Post-election, the healthcare industry has been grappling with multiple issues, with the Obamacare saga dominating headlines. Meanwhile, Republicans have proposed a new draft legislation – The American Healthcare Act (AHA) – to replace Obamacare, also known as the Affordable Care Act (ACA).
The Republicans’ draft legislation, if enacted, will lead to a massive decline in the number of insured people. However, on the brighter side, this alternative paves way for radical changes like eliminating the ‘devastating’ 2.3% medical devices taxes, which were once mandated under Obamacare. To put it briefly, medical taxes were levied on ‘gross sales’ and not on profits of medical device companies.
Less Insurance, Less Demand
Overall, Trump’s Obamacare replacement proposal is disappointing to a certain degree. According to Business Insider, several statistical reports estimate that around 6–10 million Americans will lose insurance coverage under the new healthcare act. Furthermore, recently the U.S. Congressional Budget Office and the staff of the Joint Committee on Taxation have projected that around 24 million people will be uninsured by 2026, if the new act, i.e. AHA is signed into law.
As the major insurance coverage expansion of Obamacare fades, the healthcare expenses of low-to-middle-class Americans will tend to shoot up as an immediate and direct effect. Thus, it would be difficult for the uninsured-customer base to opt for the expensive cutting-edge products and technology, denting the demand for unmet health care services. Undoubtedly, this poses a major threat in the demand cycles of cutting edge healthcare products.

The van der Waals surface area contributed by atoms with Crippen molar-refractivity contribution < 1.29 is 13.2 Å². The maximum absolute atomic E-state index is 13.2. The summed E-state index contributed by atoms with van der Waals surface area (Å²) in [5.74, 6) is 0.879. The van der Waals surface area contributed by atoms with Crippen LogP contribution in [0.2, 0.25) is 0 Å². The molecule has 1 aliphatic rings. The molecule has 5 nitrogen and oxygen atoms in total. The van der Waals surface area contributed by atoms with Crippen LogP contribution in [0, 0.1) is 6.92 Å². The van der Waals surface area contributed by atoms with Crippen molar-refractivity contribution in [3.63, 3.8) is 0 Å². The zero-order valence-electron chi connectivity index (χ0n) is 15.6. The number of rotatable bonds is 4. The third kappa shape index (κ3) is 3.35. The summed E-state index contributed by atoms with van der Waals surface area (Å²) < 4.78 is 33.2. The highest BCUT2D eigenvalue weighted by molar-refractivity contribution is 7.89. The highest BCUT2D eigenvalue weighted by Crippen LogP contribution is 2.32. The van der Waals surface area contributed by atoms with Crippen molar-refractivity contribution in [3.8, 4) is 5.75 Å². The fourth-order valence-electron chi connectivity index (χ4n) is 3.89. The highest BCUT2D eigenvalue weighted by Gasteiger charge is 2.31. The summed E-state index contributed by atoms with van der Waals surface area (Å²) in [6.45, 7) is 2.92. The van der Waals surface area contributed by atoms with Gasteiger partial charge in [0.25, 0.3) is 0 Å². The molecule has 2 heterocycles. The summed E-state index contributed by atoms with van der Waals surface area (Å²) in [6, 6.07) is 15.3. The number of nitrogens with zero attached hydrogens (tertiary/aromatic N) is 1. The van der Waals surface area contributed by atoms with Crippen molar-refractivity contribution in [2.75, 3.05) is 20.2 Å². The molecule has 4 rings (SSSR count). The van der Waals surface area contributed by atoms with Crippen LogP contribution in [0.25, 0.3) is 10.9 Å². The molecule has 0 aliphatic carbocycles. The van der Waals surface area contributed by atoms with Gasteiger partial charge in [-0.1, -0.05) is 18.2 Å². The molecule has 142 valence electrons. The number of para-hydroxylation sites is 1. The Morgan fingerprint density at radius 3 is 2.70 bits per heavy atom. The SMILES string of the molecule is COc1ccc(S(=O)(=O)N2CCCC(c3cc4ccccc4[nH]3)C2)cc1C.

To substantiate this, the latest data from Centers for Medicare & Medicaid Services suggests that the latest national health expenditure growth has decelerated from 5.8% in 2015 to 4.8% in 2016, thanks to the sentiments fuelled by consumer apprehensions “What if Obamacare goes away?”
Killing the Tax Woes: Who Will Gain?
"The tax code is a monstrosity and there’s only one thing to do with it. Scrap it, kill it, drive a stake through its heart, bury it and hope it never rises again to terrorize the American people." – Steve Forbes
One of the greatest boons of abolishing Obamacare will be the eradication of medical device taxes. Such high taxes forced companies to lay off employees, limit research and development activities and reduce capital investment. Furthermore, AdvaMed, a leading American medical device trade association, had referred the medical device tax as a ‘significant drag on medical innovation’. Notably, small device companies suffered the most.
Amid such worries, a repeal of the tax paradigm is expected to resume an aggressive pace of hiring and investment among the 9,000 U.S.-based medical device manufacturers, instilling investor confidence on the stocks.
The mixed sentiment prevailing in the medical device community has compelled the investment world to act bearish. Per Trump, the democrats had designed a “lousy healthcare” model. But how his complete renovation with a new set of streamlined rules will benefit the sector overall, is still unclear.